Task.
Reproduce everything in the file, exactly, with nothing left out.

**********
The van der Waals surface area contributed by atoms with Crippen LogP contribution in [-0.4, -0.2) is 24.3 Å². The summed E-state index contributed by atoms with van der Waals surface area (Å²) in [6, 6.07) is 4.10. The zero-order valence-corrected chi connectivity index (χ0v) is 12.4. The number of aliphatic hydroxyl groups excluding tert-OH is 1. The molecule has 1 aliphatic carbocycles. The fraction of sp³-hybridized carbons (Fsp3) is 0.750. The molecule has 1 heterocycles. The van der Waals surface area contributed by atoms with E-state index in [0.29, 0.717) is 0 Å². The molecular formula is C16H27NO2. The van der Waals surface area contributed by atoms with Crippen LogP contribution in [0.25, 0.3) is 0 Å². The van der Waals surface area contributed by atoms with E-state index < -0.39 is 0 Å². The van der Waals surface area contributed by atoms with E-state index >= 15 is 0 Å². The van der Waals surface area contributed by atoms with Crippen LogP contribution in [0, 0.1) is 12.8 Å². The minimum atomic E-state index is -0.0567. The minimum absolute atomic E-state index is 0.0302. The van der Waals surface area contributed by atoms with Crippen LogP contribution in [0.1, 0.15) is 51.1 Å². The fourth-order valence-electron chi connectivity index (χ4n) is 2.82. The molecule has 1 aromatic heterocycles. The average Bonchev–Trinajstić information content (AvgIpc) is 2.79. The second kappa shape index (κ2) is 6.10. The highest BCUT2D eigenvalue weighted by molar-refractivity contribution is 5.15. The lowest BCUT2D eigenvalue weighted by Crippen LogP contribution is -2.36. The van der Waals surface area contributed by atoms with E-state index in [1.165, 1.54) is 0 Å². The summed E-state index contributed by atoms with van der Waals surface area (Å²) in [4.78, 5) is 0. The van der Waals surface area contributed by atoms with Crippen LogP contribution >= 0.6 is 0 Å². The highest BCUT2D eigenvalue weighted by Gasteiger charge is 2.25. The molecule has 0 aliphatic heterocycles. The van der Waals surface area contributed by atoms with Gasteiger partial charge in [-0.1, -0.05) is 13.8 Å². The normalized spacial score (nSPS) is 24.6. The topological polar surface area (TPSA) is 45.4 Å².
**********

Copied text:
The van der Waals surface area contributed by atoms with Crippen LogP contribution in [-0.4, -0.2) is 24.3 Å². The summed E-state index contributed by atoms with van der Waals surface area (Å²) in [6, 6.07) is 4.10. The zero-order valence-corrected chi connectivity index (χ0v) is 12.4. The number of aliphatic hydroxyl groups excluding tert-OH is 1. The molecule has 1 aliphatic carbocycles. The fraction of sp³-hybridized carbons (Fsp3) is 0.750. The molecule has 1 heterocycles. The van der Waals surface area contributed by atoms with E-state index in [0.29, 0.717) is 0 Å². The molecular formula is C16H27NO2. The van der Waals surface area contributed by atoms with Crippen LogP contribution in [0.25, 0.3) is 0 Å². The van der Waals surface area contributed by atoms with E-state index < -0.39 is 0 Å². The van der Waals surface area contributed by atoms with E-state index >= 15 is 0 Å². The van der Waals surface area contributed by atoms with Crippen LogP contribution in [0, 0.1) is 12.8 Å². The minimum atomic E-state index is -0.0567. The minimum absolute atomic E-state index is 0.0302. The van der Waals surface area contributed by atoms with Crippen LogP contribution in [0.1, 0.15) is 51.1 Å². The fourth-order valence-electron chi connectivity index (χ4n) is 2.82. The molecule has 1 aromatic heterocycles. The average Bonchev–Trinajstić information content (AvgIpc) is 2.79. The second kappa shape index (κ2) is 6.10. The highest BCUT2D eigenvalue weighted by molar-refractivity contribution is 5.15. The lowest BCUT2D eigenvalue weighted by Crippen LogP contribution is -2.36. The van der Waals surface area contributed by atoms with E-state index in [1.165, 1.54) is 0 Å². The summed E-state index contributed by atoms with van der Waals surface area (Å²) in [4.78, 5) is 0. The van der Waals surface area contributed by atoms with Crippen LogP contribution >= 0.6 is 0 Å². The highest BCUT2D eigenvalue weighted by Gasteiger charge is 2.25. The molecule has 0 aliphatic heterocycles. The van der Waals surface area contributed by atoms with Gasteiger partial charge in [-0.1, -0.05) is 13.8 Å². The normalized spacial score (nSPS) is 24.6. The topological polar surface area (TPSA) is 45.4 Å².